Watching, Waiting, Hoping

Angry, sad, scared. Not much more to say than that.



Created by WetBank Guy, one of the great NOLA bloggers. A beautiful tribute on the eve of this anniversary.

We are not all poor. We are not all "sitting around waiting for a handout." We are not all stupid for living here. But even if we were, we are still people. We are still Americans. We are your family members, your co-workers, your friends. And we still deserve dignity and respect, compassion and love.


On the Night Before My Evacu-cation

Onward to the ATL tomorrow. Spent the evening packing up clothes for me and clothes and toys for E, as well as making a list of things for K to pack up later on in the weekend if things look bad. After packing only 3 pairs of shorts and some t-shirts when leaving for Katrina, which didn't come in real handy 3+ months later in winter in Atlanta, I had to restrain myself from throwing everything I own into my suitcase. Luckily, I really don't love most of my clothes that much. As those of you who know me will agree, high fashion isn't nearly as important to me as comfy.

Even though they're still predicting that Gustav will hit us, I don't really believe it yet. Yes, I went around the house and looked every room up and down, trying to decide what things I would really, really miss if they were gone--needless to say, the list is relatively small, as we've only had three years to re-accumulate things.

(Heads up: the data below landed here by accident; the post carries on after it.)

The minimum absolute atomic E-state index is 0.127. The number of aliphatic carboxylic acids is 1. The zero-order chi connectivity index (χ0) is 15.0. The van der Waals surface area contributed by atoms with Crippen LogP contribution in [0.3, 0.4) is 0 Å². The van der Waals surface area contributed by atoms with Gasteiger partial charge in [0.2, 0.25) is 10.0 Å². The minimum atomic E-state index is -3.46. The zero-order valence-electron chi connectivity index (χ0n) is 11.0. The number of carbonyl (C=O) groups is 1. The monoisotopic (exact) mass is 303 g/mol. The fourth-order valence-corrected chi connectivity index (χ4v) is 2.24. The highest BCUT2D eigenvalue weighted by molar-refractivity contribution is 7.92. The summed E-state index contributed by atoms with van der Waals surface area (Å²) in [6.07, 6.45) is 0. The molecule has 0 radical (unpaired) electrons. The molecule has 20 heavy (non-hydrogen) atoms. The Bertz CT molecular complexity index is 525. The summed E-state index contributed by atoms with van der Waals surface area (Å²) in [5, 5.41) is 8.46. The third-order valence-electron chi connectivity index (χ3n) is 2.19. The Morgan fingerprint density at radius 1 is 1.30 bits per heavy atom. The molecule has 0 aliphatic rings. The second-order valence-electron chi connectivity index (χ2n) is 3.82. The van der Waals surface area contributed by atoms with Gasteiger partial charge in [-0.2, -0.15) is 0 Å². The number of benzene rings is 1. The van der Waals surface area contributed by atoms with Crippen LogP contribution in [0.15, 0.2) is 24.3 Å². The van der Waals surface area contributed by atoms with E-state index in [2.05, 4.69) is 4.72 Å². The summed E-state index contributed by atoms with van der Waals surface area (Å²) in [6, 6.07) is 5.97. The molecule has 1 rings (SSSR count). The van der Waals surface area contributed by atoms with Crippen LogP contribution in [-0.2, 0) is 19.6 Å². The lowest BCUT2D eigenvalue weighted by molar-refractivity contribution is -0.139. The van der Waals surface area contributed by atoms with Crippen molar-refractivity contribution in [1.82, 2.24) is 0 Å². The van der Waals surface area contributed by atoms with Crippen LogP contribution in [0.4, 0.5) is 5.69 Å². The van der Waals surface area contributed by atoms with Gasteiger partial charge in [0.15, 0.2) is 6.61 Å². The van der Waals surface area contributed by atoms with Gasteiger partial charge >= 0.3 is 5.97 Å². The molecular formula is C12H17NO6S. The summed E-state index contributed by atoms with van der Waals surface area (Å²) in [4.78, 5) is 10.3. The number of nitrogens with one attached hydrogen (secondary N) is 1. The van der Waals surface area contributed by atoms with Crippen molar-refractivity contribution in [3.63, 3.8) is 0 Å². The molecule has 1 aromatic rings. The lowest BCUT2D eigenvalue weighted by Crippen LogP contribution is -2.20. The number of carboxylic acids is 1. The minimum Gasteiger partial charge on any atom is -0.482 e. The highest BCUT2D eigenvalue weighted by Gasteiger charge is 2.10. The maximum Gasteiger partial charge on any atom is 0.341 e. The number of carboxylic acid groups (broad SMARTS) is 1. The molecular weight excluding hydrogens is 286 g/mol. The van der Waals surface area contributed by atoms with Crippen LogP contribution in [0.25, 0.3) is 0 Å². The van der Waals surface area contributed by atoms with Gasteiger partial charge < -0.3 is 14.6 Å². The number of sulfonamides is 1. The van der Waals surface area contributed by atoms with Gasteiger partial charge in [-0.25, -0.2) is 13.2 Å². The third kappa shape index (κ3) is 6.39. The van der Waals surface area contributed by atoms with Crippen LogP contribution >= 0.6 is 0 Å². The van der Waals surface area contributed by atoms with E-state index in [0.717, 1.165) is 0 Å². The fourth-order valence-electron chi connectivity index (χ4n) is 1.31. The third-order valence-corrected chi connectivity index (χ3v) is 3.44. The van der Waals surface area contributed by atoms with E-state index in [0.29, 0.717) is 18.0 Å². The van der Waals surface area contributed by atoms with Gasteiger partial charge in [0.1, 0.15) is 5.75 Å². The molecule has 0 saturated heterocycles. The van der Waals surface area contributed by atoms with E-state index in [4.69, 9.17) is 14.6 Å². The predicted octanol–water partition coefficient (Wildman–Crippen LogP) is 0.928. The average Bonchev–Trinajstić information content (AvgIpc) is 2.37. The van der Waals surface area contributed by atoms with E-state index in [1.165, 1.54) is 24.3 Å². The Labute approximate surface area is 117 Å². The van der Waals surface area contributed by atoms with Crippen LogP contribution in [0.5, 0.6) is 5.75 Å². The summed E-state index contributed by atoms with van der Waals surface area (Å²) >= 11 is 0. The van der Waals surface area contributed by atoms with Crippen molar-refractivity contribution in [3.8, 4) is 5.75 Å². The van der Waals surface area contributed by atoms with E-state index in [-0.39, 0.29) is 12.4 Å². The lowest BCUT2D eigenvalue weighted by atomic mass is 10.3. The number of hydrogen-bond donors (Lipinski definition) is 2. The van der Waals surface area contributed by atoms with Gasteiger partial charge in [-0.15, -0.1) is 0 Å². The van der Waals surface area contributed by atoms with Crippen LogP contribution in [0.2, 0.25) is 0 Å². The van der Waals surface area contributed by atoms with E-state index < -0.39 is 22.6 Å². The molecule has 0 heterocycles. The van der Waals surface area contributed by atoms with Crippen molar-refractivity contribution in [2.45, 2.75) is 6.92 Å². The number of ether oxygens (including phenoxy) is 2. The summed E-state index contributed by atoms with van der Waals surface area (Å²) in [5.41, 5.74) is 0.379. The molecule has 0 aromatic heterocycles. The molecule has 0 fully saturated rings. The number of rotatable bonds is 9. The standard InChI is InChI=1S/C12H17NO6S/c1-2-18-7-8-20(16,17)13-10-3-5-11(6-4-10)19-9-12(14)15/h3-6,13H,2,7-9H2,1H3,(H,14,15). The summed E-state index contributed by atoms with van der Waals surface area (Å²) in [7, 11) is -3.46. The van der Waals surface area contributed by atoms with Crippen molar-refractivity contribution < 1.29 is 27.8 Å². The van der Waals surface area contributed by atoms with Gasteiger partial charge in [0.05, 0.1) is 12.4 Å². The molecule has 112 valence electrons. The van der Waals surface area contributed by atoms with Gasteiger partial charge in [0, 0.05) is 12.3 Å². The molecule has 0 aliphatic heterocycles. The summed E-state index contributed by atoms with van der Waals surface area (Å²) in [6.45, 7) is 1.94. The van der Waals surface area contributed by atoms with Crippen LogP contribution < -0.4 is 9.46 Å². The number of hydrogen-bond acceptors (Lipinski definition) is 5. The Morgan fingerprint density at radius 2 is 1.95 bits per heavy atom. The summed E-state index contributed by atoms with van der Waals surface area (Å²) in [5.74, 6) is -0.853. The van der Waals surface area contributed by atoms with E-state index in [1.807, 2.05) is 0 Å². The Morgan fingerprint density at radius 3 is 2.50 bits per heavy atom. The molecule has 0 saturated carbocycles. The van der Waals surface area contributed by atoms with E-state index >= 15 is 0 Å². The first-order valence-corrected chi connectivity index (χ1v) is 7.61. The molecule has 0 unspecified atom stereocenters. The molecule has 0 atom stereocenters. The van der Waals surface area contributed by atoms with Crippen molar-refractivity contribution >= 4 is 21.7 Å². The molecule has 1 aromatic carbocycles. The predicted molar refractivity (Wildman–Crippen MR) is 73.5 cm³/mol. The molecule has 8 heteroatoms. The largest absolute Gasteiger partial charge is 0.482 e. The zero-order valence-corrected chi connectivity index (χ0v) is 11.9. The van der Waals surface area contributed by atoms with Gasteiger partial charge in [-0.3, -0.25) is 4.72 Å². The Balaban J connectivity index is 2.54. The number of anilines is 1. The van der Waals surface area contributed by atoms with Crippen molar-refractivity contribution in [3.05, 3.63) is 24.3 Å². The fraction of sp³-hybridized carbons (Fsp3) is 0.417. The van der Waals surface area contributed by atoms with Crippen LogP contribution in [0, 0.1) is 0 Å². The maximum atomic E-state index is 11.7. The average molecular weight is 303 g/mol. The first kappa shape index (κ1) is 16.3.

Premature Evacuation

As luck would have it, I have a trip to Atlanta planned for the weekend to see my sister. Currently, my mom, E and I are planning to drive to ATL on Friday and come back home on Tuesday. I guess we'll have to wait and see whether driving back to the Gulf Coast will be possible come Tuesday, but at least perhaps we'll beat the evacuation rush out of town if Gustav continues heading this way.
I know, I know, we're still at least five days out from landfall, but I think Gustav has all of us feeling a bit jittery. It didn't occur to me until last night, when talking with my friend Curtis about how unsettled this has made me feel, that this is the first time we've even had to discuss evacuating ahead of a storm since Katrina.


Fay, Fay, Go Away

I am NOT going to worry about the two tracks that show Fay cruising over the Gulf before she makes landfall in Louisiana, with New Orleans in her northeastern quadrant. Nothing to see here, Fay, move along. And I'm sorry for making fun of your name, if that makes you feel any better. Fay is really a lovely name. God, how I hate the cone of uncertainty.


Three Years On